Seeing Richard Bejtlich's discussion of Pro 1.2 has served to get me off the schnide and is helpful as I will point you to his post as an ideal primer while I go into to a bit deeper detail as to some of NetworkMiner's power as well as what distinguishes Professional from the free edition.
I covered NetworkMiner in toolsmith in August 2008 back when it was version 0.84. Erik has accomplished all of his goals for improvement as identified in the article including reporting, faster parsing of large PCAP files (.735 MB/s at the command-line), more protocols implemented, and PIPI (Port Independent Protocol Identification). NetworkMiner Professional 1.2 incorporates all of the above.
To exemplify NetworkMiner Professional's PIPI capabilities, I changed my lab web server port to 6667, then set NetworkMiner to grab a live capture while browsing to the reconfigured server.
Note: you need to Run as Administrator to grab the interface on Windows 7.
Sure, it's more likely that someone would be more likely to hide evil traffic over port 80 but you get the point. As Richard said, "PIPI has many security implications for discovery and (preferably) denial of covert channels, back doors, and other policy-violating channels."
Note as seen in Figure 1 that NetworkMiner Professional clearly differentiates HTTP traffic regardless of the fact that it traversed port 6667.
I was a bit surprised to note that the Hosts view as seen in Figure 1 did not identify that any data was pushed as cleartext although it unequivocally identified the admin/password combination I sent in both the Cleartext view and the Credentials view.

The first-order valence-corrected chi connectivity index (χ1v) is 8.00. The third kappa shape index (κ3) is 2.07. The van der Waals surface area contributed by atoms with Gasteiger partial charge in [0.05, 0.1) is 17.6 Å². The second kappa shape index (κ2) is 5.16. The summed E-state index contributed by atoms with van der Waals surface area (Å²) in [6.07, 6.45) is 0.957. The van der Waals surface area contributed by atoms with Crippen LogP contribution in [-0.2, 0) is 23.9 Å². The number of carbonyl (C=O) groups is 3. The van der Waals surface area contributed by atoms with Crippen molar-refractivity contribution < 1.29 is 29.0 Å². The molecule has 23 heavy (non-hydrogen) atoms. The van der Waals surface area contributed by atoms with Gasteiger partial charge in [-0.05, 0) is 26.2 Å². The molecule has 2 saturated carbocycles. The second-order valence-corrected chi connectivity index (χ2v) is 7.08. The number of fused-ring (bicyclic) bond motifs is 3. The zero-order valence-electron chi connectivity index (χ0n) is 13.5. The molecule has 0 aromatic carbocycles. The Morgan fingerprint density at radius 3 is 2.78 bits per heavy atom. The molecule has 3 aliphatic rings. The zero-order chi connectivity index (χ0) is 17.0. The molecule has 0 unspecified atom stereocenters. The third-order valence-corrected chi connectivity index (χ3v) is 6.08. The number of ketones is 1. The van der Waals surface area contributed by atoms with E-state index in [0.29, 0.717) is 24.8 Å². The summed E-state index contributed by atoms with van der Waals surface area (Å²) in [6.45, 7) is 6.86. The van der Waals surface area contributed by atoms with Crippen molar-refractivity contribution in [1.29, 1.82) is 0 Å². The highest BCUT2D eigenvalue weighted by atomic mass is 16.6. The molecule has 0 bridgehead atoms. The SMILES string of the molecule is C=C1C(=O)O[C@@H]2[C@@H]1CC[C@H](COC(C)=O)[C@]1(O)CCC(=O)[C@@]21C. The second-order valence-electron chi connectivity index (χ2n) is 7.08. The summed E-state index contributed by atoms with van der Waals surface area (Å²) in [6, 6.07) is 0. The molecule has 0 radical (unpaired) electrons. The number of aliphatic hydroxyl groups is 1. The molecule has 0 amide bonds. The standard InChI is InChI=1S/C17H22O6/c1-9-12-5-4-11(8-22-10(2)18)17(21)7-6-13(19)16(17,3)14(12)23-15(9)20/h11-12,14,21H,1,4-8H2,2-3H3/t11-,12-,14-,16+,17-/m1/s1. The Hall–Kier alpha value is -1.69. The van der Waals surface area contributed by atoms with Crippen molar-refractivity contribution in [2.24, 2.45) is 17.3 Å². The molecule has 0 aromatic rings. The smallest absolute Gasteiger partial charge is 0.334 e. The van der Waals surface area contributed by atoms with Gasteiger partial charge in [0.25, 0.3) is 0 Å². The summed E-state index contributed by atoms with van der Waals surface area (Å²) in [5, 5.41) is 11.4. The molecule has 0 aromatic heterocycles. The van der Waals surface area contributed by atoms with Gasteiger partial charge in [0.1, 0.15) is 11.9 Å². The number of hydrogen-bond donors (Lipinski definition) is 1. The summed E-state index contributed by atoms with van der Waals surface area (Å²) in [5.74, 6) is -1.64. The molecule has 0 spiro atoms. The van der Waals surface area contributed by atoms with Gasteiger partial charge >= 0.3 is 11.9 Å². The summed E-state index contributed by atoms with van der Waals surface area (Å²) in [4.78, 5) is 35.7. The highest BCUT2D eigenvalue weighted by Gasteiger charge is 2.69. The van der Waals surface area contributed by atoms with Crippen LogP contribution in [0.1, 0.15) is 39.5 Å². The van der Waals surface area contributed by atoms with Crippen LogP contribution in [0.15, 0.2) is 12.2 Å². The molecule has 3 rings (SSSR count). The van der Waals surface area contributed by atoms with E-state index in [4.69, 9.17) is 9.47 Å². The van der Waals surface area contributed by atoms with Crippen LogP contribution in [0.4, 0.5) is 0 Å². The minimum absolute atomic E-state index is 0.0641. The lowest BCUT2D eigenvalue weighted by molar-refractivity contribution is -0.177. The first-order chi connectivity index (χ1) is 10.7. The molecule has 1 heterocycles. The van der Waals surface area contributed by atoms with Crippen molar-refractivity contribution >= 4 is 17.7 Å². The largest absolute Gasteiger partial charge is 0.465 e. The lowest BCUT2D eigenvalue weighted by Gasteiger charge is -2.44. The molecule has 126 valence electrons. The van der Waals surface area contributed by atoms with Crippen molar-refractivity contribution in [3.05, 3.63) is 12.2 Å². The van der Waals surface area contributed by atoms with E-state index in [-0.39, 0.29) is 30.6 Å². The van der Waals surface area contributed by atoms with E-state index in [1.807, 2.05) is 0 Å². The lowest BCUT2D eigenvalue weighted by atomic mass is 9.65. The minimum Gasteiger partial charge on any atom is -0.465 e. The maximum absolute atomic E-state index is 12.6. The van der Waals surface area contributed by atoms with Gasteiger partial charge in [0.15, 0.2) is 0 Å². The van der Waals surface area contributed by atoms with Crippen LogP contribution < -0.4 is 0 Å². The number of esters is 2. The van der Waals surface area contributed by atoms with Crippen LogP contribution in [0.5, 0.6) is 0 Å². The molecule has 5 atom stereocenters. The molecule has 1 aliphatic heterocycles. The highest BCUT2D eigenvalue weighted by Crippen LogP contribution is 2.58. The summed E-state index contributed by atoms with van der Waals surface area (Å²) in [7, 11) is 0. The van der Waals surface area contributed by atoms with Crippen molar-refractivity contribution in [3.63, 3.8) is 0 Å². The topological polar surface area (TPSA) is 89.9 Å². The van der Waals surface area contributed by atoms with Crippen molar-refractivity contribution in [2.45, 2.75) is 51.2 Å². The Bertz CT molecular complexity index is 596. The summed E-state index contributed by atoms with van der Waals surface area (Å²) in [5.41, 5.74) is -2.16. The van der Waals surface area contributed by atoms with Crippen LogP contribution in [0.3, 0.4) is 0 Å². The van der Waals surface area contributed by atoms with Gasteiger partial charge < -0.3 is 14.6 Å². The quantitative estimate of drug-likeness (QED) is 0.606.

I used an 18.8MB PCAP from the Xplico sample set as it includes a plethora of protocols and carve-able content with which to test NetworkMiner Professional.
Exporting results to CSV for reporting is as easy as File --> Export to CSV and selecting output of your choosing. As seen in Figure 2 I opted for Messages as NetworkMiner Professional cleanly carved out an MSN to Yahoo email session (HTTPS, anyone?).
Geo IP localization is a real standout too. You'll see it in play as you explore host details in Hosts view as seen in Figure 3.
You may find host coloring useful too should you wish to tag hosts for easy identification later as seen in Figure 4.
Finally, I am most excited about NetworkMinerCLI for command-line scripting support.
I ran a PCAP taken from a VM infected with Trojan-Downloader.Win32.Banload.MC through NetworkMinerCLI and was amply rewarded for my efforts...right after I excluded the output directory from AV detection.
Figure 5 shows the command executed at the prompt coupled with the resulting assembled files and CSVs populated to the output directory as seen via Windows Explorer.
The assembled files included all the malicious binaries disguised as JPGs as downloaded from the evil server. File carving network forensic analysis juju with easy CLI scripting. Bonus!
In closing, NetworkMiner Professional 1.2 is a mature, highly useful tool and well worthy of consideration for purchase by investigators and analysts tasked with NFAT activity.
I'm glad to provide further feedback via email and recommend you reach out to Erik as well via info [at] netresec.com if you have questions.